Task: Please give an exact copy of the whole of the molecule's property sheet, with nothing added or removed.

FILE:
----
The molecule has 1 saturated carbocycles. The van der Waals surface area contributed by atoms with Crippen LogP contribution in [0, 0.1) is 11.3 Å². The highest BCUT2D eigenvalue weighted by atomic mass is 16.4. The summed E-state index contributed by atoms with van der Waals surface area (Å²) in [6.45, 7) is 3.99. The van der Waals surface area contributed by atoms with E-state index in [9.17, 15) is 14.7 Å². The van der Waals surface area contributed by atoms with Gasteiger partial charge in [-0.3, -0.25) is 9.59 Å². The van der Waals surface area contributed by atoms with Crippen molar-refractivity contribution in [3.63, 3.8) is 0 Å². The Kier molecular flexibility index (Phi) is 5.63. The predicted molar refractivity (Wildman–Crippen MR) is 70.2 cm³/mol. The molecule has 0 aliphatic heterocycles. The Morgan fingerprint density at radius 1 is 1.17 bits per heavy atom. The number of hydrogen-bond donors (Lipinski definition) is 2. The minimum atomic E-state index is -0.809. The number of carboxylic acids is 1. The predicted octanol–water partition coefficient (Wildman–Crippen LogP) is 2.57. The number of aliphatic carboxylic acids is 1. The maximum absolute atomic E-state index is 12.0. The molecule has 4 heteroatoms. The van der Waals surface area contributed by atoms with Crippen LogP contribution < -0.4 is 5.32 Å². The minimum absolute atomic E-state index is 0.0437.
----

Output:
The molecule has 1 saturated carbocycles. The van der Waals surface area contributed by atoms with Crippen LogP contribution in [0, 0.1) is 11.3 Å². The highest BCUT2D eigenvalue weighted by atomic mass is 16.4. The summed E-state index contributed by atoms with van der Waals surface area (Å²) in [6.45, 7) is 3.99. The van der Waals surface area contributed by atoms with E-state index in [9.17, 15) is 14.7 Å². The van der Waals surface area contributed by atoms with Gasteiger partial charge in [-0.3, -0.25) is 9.59 Å². The van der Waals surface area contributed by atoms with Crippen molar-refractivity contribution in [3.63, 3.8) is 0 Å². The Kier molecular flexibility index (Phi) is 5.63. The predicted molar refractivity (Wildman–Crippen MR) is 70.2 cm³/mol. The molecule has 0 aliphatic heterocycles. The Morgan fingerprint density at radius 1 is 1.17 bits per heavy atom. The number of hydrogen-bond donors (Lipinski definition) is 2. The minimum atomic E-state index is -0.809. The number of carboxylic acids is 1. The predicted octanol–water partition coefficient (Wildman–Crippen LogP) is 2.57. The number of aliphatic carboxylic acids is 1. The maximum absolute atomic E-state index is 12.0. The molecule has 4 heteroatoms. The van der Waals surface area contributed by atoms with Crippen LogP contribution < -0.4 is 5.32 Å². The minimum absolute atomic E-state index is 0.0437.